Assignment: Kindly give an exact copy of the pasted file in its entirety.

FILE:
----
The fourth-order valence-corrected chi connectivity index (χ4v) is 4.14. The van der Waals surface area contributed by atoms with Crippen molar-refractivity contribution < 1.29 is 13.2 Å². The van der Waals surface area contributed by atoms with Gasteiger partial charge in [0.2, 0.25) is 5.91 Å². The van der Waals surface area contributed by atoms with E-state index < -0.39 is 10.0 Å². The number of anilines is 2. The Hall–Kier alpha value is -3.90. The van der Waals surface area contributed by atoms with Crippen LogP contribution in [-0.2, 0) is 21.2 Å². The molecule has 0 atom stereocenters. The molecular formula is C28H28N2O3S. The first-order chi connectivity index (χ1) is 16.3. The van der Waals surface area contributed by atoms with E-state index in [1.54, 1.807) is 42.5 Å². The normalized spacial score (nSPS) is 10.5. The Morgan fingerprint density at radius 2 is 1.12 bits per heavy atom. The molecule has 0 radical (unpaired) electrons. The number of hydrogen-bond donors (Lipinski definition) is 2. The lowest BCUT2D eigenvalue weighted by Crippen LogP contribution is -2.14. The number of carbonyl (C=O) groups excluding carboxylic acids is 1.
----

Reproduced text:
The fourth-order valence-corrected chi connectivity index (χ4v) is 4.14. The van der Waals surface area contributed by atoms with Crippen molar-refractivity contribution < 1.29 is 13.2 Å². The van der Waals surface area contributed by atoms with Gasteiger partial charge in [0.2, 0.25) is 5.91 Å². The van der Waals surface area contributed by atoms with E-state index < -0.39 is 10.0 Å². The number of anilines is 2. The Hall–Kier alpha value is -3.90. The van der Waals surface area contributed by atoms with Crippen LogP contribution in [-0.2, 0) is 21.2 Å². The molecule has 0 atom stereocenters. The molecular formula is C28H28N2O3S. The first-order chi connectivity index (χ1) is 16.3. The van der Waals surface area contributed by atoms with E-state index in [1.54, 1.807) is 42.5 Å². The normalized spacial score (nSPS) is 10.5. The Morgan fingerprint density at radius 2 is 1.12 bits per heavy atom. The molecule has 0 radical (unpaired) electrons. The number of hydrogen-bond donors (Lipinski definition) is 2. The lowest BCUT2D eigenvalue weighted by Crippen LogP contribution is -2.14. The number of carbonyl (C=O) groups excluding carboxylic acids is 1.